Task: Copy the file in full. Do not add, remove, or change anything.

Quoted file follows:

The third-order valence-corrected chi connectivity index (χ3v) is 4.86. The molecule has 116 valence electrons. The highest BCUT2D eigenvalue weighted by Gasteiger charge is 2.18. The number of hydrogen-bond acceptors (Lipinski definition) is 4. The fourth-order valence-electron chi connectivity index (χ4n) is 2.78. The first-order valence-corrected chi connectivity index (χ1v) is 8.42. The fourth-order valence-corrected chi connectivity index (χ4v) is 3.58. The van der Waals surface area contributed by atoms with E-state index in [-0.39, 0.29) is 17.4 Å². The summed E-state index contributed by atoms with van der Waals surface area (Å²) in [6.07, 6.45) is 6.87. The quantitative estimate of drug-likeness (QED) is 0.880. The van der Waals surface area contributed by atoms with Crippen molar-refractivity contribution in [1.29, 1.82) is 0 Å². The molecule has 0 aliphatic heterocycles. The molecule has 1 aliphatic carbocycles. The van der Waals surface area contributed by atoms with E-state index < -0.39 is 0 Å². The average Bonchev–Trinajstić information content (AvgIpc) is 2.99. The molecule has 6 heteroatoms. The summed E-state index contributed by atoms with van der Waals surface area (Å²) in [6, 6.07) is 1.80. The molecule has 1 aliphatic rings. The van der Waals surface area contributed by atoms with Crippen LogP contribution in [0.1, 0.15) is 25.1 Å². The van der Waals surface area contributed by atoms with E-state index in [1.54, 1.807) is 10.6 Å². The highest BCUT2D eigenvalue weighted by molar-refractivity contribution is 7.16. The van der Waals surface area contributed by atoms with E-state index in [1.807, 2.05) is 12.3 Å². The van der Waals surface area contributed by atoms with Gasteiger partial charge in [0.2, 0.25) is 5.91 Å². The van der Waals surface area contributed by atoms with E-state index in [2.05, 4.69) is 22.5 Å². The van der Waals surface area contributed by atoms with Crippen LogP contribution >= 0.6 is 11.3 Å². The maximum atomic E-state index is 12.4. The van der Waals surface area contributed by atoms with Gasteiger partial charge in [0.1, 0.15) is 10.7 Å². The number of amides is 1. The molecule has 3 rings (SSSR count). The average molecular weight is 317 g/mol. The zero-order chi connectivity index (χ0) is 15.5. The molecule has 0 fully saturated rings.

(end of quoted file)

The third-order valence-corrected chi connectivity index (χ3v) is 4.86. The molecule has 116 valence electrons. The highest BCUT2D eigenvalue weighted by Gasteiger charge is 2.18. The number of hydrogen-bond acceptors (Lipinski definition) is 4. The fourth-order valence-electron chi connectivity index (χ4n) is 2.78. The first-order valence-corrected chi connectivity index (χ1v) is 8.42. The fourth-order valence-corrected chi connectivity index (χ4v) is 3.58. The van der Waals surface area contributed by atoms with E-state index in [-0.39, 0.29) is 17.4 Å². The summed E-state index contributed by atoms with van der Waals surface area (Å²) in [6.07, 6.45) is 6.87. The quantitative estimate of drug-likeness (QED) is 0.880. The van der Waals surface area contributed by atoms with Crippen molar-refractivity contribution in [1.29, 1.82) is 0 Å². The molecule has 0 aliphatic heterocycles. The molecule has 1 aliphatic carbocycles. The van der Waals surface area contributed by atoms with E-state index < -0.39 is 0 Å². The average Bonchev–Trinajstić information content (AvgIpc) is 2.99. The molecule has 6 heteroatoms. The summed E-state index contributed by atoms with van der Waals surface area (Å²) in [6, 6.07) is 1.80. The molecule has 1 aliphatic rings. The van der Waals surface area contributed by atoms with Crippen LogP contribution in [0.1, 0.15) is 25.1 Å². The van der Waals surface area contributed by atoms with E-state index in [1.54, 1.807) is 10.6 Å². The highest BCUT2D eigenvalue weighted by molar-refractivity contribution is 7.16. The van der Waals surface area contributed by atoms with E-state index in [1.807, 2.05) is 12.3 Å². The van der Waals surface area contributed by atoms with Gasteiger partial charge in [0.2, 0.25) is 5.91 Å². The van der Waals surface area contributed by atoms with E-state index in [2.05, 4.69) is 22.5 Å². The van der Waals surface area contributed by atoms with Crippen LogP contribution >= 0.6 is 11.3 Å². The maximum atomic E-state index is 12.4. The van der Waals surface area contributed by atoms with Gasteiger partial charge in [0.1, 0.15) is 10.7 Å². The number of amides is 1. The molecule has 3 rings (SSSR count). The average molecular weight is 317 g/mol. The zero-order chi connectivity index (χ0) is 15.5. The molecule has 0 fully saturated rings.